The overall situation will only improve when global shipping demand drops or shipping capabilities (containers and vessels) increase. It is very difficult to predict when this will happen or in what form and when a new normal will arrive, but it is looking likely that we can expect these problems to continue through 2022. This link gives more background: https://www.maritimeexecutive.com/article/congestion-delays-and-supply-chain-challenges-will-continue-into-2022

Please find below the delay risk table by origin/destination region which shows no change from last week with the most severe delays being to North and South America, Africa and Australia – there are some specific destinations, such as Durban, South Africa and Auckland, New Zealand where no route is currently available from China.

To illustrate the scale of the cost-uplift in USD for Jacobi from Q3 2020 (reference point) to October 2021, the following table shows the average USD increases on the main routes from Asia to the destination regions. The main change since last week is a further increase to North and South America from India. There are now 13 routes with over 500% increase from this time last year, compared to 5 in August.

Until August, the largest increases since Q3 2020, both in USD and % terms, were mainly on routes to Europe, especially from China, The Philippines and Vietnam but during September routes from India and Sri Lanka have suffered the same high rate of increase. The largest of these on average are equivalent to an additional freight cost of approx. $700 per MT. Inland haulage rates are now also increasing significantly, especially in the USA, which is adding even more to the increase in overall freight cost to final inland destinations.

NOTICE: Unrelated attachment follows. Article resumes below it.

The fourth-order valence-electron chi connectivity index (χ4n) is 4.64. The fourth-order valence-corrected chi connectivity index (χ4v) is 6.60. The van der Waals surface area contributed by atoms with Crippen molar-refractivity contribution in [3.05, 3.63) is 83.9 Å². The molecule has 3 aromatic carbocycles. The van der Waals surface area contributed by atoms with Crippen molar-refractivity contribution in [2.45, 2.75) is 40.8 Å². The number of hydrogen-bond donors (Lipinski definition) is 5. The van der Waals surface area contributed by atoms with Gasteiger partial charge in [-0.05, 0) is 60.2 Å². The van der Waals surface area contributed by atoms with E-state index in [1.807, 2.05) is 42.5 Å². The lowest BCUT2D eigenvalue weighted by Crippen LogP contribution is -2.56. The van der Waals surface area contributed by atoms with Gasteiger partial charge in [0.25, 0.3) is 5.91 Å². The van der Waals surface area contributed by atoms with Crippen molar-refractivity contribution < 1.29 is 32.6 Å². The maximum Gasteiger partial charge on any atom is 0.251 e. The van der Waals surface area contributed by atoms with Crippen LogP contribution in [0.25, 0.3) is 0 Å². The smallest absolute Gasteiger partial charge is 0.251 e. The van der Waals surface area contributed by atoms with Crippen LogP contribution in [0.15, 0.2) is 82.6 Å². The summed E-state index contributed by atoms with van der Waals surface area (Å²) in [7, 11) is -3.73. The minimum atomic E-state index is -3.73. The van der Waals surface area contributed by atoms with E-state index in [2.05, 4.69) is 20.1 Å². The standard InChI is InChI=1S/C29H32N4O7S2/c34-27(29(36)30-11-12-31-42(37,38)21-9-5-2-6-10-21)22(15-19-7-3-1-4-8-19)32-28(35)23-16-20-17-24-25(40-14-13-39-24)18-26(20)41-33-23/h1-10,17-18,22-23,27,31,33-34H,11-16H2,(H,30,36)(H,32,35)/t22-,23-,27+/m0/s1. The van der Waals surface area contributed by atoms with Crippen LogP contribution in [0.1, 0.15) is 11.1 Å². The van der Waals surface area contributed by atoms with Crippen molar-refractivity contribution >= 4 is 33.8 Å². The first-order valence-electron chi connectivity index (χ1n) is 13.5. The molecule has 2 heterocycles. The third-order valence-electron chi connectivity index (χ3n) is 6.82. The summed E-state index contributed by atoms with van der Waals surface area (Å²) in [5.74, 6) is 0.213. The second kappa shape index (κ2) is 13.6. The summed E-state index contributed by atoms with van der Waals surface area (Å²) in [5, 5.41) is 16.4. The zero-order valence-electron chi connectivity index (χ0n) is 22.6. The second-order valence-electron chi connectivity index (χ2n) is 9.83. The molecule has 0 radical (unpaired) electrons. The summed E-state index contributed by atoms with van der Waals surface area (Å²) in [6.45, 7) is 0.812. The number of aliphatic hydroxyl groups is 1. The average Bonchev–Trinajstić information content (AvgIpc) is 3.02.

Most routes continue to have an increasing cost trend, but there are signs of a reduction in cost from China to North America in the second half of October of up to $2,000. It is too early to say whether this is the start of a downward trend or a one-off correction. The forward trends are shown best in this heatmap format:

Activated Carbon (AC) sourced in China

The situation in China continues to get worse. There still is a general power supply shortage which is affecting China’s production industry. Due to the extreme volatility, we cannot confirm the validity of prices as they may change again soon. Therefore, all orders for direct activated reagglomerated GAC, and chemical wood AC will have to be managed on a case-to-case basis for price and availability.

As long as the situation in the world continues to be volatile as a result of the pandemic, I will continue informing you about the situation and the way Jacobi deals with it. As the situation has slightly eased this past week, the next update will be in 2 weeks. We continue working towards our vision of becoming the most sustainable supplier to the industry and secure supply the best way we can.

Stay safe!

Remko Goudappel
Chief Executive Officer